Date: May 18, 2016 (Wednesday)
Time: 6:00–9:00 p.m.
Place: Books on Japan (library), Jinbocho, Tokyo; at the Jinbocho subway stop, go out the A2 exit; at street level, turn left, go 12 steps and look for a doorway with a small flag over it saying “Books on Japan”; take the stairs to the 2nd floor.
Fee: Free of charge
RSVP: Please let us know if you plan to come by dropping us a line at email@example.com
6:00-7:00 Social hour (feel free to bring a bento, snack, beverage to fortify yourself)
On Writing, and Promoting, Diverse Books
Suzanne Kamata has become a respected author for teens and adults, probing issues of physical ableness and cultural identity. An experienced anthologist, she has also edited short fiction about Japan, as well as nonfiction about multicultural motherhood and raising children with special needs. She lives in a farming community in Shikoku. In this interview for SWET, Kamata describes her published writing and some of her experiences promoting her... more
Juliet Winters Carpenter
On December 6, 2014, in Osaka, Juliet Winters Carpenter, professor at Doshisha Women’s College and a prolific translator, spoke about translating the work of Minae Mizumura and gave a workshop on a passage from The Fall of Language in the Age of English (Columbia University Press, 2015). This article, with some of the workshop results included at the end, is based on a transcript of her talk, which focused on Carpenter’s collaboration with Mizumura and the content... more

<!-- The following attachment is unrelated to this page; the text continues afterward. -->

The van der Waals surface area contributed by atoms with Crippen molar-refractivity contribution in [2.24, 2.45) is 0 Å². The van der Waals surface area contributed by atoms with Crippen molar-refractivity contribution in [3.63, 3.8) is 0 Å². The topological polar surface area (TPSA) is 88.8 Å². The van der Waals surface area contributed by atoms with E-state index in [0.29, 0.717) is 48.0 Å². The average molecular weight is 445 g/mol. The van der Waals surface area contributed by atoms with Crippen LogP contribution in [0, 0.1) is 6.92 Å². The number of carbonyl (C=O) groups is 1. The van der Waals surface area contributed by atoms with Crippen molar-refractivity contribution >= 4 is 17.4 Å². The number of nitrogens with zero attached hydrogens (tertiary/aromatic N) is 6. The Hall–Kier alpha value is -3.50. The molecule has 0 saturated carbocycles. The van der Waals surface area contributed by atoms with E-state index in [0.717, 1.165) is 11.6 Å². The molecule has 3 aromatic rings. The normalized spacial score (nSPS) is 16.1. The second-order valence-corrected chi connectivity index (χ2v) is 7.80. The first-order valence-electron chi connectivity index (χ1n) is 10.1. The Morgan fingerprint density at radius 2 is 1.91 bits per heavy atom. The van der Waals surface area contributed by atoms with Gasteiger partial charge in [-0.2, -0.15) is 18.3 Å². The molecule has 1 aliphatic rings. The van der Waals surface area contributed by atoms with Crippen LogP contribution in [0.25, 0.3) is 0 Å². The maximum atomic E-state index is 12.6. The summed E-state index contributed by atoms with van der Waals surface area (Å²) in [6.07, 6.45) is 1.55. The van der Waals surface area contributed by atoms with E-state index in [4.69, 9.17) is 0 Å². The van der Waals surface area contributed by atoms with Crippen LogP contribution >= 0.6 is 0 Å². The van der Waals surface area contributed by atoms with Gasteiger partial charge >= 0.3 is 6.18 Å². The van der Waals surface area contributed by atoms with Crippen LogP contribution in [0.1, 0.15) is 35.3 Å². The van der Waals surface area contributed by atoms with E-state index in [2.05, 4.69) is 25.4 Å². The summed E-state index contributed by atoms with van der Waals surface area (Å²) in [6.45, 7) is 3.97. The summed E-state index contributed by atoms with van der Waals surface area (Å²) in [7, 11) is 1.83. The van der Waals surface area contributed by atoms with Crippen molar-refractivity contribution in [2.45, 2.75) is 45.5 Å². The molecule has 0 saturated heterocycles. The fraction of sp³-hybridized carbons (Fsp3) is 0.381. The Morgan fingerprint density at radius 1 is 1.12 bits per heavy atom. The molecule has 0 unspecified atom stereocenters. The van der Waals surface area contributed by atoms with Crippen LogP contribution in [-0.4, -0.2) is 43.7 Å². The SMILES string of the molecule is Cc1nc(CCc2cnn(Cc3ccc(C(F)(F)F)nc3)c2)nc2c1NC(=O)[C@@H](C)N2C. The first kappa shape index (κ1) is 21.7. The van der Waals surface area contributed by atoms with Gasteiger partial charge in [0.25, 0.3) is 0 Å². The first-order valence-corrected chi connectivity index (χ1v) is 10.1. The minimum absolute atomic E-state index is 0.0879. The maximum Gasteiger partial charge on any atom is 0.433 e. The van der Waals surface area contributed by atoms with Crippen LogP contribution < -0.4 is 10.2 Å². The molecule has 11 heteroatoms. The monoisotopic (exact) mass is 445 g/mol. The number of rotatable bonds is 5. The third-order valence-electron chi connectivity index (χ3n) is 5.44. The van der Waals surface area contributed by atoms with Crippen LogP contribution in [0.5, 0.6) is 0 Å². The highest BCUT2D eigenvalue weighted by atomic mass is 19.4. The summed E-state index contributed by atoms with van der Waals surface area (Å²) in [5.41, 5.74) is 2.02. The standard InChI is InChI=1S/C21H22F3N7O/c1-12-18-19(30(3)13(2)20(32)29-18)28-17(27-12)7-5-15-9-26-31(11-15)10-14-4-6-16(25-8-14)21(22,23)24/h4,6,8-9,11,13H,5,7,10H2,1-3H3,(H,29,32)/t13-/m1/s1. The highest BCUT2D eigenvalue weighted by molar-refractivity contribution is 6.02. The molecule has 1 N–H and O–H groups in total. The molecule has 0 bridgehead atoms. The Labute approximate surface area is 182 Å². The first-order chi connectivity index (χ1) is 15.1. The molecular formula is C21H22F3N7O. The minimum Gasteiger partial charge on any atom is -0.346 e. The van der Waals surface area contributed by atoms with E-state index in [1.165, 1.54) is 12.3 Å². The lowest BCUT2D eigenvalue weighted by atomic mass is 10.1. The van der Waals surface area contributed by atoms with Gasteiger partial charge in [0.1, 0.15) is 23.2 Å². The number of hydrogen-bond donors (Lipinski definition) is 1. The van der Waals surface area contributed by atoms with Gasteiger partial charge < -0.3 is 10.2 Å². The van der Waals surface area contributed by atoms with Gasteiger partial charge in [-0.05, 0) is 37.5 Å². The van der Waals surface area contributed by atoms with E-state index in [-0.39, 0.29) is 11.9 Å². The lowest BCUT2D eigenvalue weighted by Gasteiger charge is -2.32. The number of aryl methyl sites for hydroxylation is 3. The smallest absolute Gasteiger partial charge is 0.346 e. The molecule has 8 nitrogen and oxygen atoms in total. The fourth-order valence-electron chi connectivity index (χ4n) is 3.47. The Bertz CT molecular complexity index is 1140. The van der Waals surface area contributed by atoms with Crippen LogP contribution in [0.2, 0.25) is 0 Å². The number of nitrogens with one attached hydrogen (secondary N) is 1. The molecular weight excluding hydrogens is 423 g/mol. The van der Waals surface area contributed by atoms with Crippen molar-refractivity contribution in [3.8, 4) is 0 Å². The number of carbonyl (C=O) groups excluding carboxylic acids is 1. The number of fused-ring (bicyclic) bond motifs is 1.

Japanese and English express ideas in different ways, as every translator is regularly reminded, and ensuring natural output sometimes requires a little reflection. This column offers a record of grapples with thorny words and phrases. (For more articles in this series, see http://www.swet.jp/columns/C38)
Spreading the Word
The widespread use of drones could bring economic growth, a recent NHK headline suggested, the Japanese ドローン普及で経済成長を featuring... more
A Community for Japan-Related Writing Professionals
Based in Tokyo, Japan, SWET comprises people engaged not only in the three professions of writing, editing, and translating, but also in teaching, research, rewriting, design and production, copywriting, and other areas related to the written word in Japan.